Star study finds light pollution has increased in Bucks

Skies over Bucks are not as dark as last year, according to results of the countryside charity CPRE’s Star Count.

By Hannah Richardson
Thursday, 19th May 2022, 5:23 pm

While stargazers across most of the country have been enjoying their best views of the night sky since the Star Count began in 2011, light pollution in Bucks has increased over the past year.

According to the results of the annual star count, Britain has seen a significant reduction in severe light pollution levels, first recorded during lockdown last year.

After peaking in early 2020, when 61 per cent of participants reported seeing 10 stars or less, severe light pollution fell to 51 per cent in 2021 and this year was down to 49 per cent.

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Light pollution has increased in Bucks. Photo: Derek Parker

In Bucks, however, severe light pollution has risen, up from 57 per cent in 2021 to 61 per cent in 2022 - 12 per cent above the national average.

The results also suggest that just 2.3 per cent of local stargazers counted more than 30 stars.

That compares to 5.8 per cent last year, suggesing the number of people enjoying truly dark skies across the county has more than halved.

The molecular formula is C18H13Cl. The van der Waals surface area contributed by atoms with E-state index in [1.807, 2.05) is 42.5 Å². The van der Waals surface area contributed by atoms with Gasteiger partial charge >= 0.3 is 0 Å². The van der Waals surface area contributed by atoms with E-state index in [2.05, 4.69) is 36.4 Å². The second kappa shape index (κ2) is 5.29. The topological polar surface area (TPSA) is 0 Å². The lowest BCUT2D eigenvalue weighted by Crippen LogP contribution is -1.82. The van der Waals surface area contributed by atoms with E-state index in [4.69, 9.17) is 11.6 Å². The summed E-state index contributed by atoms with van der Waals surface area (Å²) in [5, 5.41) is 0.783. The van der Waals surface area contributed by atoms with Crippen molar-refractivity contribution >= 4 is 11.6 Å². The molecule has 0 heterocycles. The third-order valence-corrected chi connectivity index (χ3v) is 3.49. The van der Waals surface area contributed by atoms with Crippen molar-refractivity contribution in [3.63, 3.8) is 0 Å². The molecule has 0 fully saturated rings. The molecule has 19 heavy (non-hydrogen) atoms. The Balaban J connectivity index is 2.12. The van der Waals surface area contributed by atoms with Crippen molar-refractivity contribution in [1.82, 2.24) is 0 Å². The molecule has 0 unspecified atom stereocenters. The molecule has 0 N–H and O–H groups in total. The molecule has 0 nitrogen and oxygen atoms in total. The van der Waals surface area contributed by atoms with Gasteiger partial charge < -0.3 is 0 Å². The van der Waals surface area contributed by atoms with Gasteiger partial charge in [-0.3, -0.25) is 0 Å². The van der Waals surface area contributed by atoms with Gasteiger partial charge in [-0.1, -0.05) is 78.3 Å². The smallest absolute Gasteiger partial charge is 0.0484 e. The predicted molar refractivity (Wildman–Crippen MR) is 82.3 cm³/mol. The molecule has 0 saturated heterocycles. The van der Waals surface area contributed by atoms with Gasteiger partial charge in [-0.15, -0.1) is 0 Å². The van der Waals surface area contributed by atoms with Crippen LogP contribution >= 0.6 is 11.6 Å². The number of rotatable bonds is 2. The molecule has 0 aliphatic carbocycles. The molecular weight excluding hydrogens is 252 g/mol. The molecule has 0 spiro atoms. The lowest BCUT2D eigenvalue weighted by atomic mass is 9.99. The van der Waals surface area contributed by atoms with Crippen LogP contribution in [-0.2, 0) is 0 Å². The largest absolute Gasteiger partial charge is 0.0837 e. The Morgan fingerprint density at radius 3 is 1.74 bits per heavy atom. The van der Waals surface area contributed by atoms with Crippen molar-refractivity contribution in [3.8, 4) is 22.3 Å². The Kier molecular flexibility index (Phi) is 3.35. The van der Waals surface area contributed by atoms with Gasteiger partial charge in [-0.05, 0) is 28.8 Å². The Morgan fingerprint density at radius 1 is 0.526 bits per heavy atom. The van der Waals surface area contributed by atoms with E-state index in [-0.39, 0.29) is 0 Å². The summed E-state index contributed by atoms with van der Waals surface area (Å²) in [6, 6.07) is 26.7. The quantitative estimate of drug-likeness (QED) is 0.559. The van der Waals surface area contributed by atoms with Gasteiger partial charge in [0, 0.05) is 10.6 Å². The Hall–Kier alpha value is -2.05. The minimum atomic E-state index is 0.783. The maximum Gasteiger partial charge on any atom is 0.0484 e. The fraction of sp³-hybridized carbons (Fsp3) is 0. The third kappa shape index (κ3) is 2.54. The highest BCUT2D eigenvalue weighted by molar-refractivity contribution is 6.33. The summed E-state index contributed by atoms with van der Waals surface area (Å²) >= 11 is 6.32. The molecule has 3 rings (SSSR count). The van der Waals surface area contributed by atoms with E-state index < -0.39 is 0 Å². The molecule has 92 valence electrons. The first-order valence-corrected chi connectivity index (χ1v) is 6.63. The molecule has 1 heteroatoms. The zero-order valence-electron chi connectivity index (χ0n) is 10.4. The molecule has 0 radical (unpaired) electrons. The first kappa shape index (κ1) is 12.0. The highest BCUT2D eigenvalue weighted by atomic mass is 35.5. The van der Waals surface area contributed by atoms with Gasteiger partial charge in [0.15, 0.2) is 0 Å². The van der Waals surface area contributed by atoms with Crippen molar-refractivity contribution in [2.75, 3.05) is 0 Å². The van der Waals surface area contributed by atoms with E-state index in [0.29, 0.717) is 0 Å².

Paula Buck, chair of CPRE Bucks, said: "It’s disappointing to see that six in 10 people in Buckinghamshire who took part in Star Count experienced severe light pollution.

“During lockdown, we enjoyed darker skies across the county but, unlike other parts of the country, it seems things here have reverted to how they were before the pandemic.

"It’s a shame because light pollution is bad news for wildlife, the natural environment and human health.”

More than 2,500 people took part in the annual Star Count, the country’s biggest citizen science project of its kind, between February 26 and March 6.

Participants were asked to report the number of stars they could see in the Orion constellation.

Aylesbury Vale was one of the areas of Bucks that enjoyed the darkest skies, along with Hyde Heath near Amersham, Little Marlow, and the Chilterns Area of Outstanding Natural Beauty near Stokenchurch.

CPRE says turning off garden lights when not needed, dimming street lights and reducing office lighting could permanently reduce carbon emissions and cut energy bills while improving the natural environment for wildlife and human health.

Other solutions that could reduce both light pollution and energy use include councils investing in well-designed lighting, used only where and when needed. They can also adopt policies in local plans to reduce light pollution in building design and on construction sites and protect and enhance existing dark skies in their areas.

CPRE chief executive Crispin Truman said: “The night sky is one half of our experience of nature, but we don’t often think of it like that.

"In and of itself, it helps balance our mental health and boost our emotional wellbeing.

"Recollect that experience of a starry sky and you instinctively know it soothed you. 

 ”But our view of the night sky, and all the benefits it undoubtedly brings, is being blotted out by light pollution.

"Like all forms of pollution, it is damaging our mental and physical health, and also having a severe impact on wildlife.

"Yet, it is a form of pollution that is allowed to increase year on year without any effort being made to control the damage it is causing."

 Find out more at www.cpre.org.uk/starcount